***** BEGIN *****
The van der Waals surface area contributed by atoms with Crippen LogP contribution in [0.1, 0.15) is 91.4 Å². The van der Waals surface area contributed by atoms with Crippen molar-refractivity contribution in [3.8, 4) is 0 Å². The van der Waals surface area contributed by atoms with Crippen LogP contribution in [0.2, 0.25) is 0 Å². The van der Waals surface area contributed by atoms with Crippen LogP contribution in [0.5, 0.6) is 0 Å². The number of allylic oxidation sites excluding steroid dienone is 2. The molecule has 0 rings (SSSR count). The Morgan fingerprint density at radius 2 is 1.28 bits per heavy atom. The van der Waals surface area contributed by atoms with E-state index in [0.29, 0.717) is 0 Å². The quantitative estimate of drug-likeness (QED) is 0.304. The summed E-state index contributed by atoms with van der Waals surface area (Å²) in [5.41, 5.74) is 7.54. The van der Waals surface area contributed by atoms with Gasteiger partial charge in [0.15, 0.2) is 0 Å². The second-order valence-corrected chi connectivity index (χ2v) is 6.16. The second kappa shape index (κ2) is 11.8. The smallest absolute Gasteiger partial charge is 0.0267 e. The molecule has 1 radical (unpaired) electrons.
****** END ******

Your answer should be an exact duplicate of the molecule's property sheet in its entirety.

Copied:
The van der Waals surface area contributed by atoms with Crippen LogP contribution in [0.1, 0.15) is 91.4 Å². The van der Waals surface area contributed by atoms with Crippen molar-refractivity contribution in [3.8, 4) is 0 Å². The van der Waals surface area contributed by atoms with Crippen LogP contribution in [0.2, 0.25) is 0 Å². The van der Waals surface area contributed by atoms with Crippen LogP contribution in [0.5, 0.6) is 0 Å². The number of allylic oxidation sites excluding steroid dienone is 2. The molecule has 0 rings (SSSR count). The Morgan fingerprint density at radius 2 is 1.28 bits per heavy atom. The van der Waals surface area contributed by atoms with E-state index in [0.29, 0.717) is 0 Å². The quantitative estimate of drug-likeness (QED) is 0.304. The summed E-state index contributed by atoms with van der Waals surface area (Å²) in [5.41, 5.74) is 7.54. The van der Waals surface area contributed by atoms with Gasteiger partial charge in [0.15, 0.2) is 0 Å². The second-order valence-corrected chi connectivity index (χ2v) is 6.16. The second kappa shape index (κ2) is 11.8. The smallest absolute Gasteiger partial charge is 0.0267 e. The molecule has 1 radical (unpaired) electrons.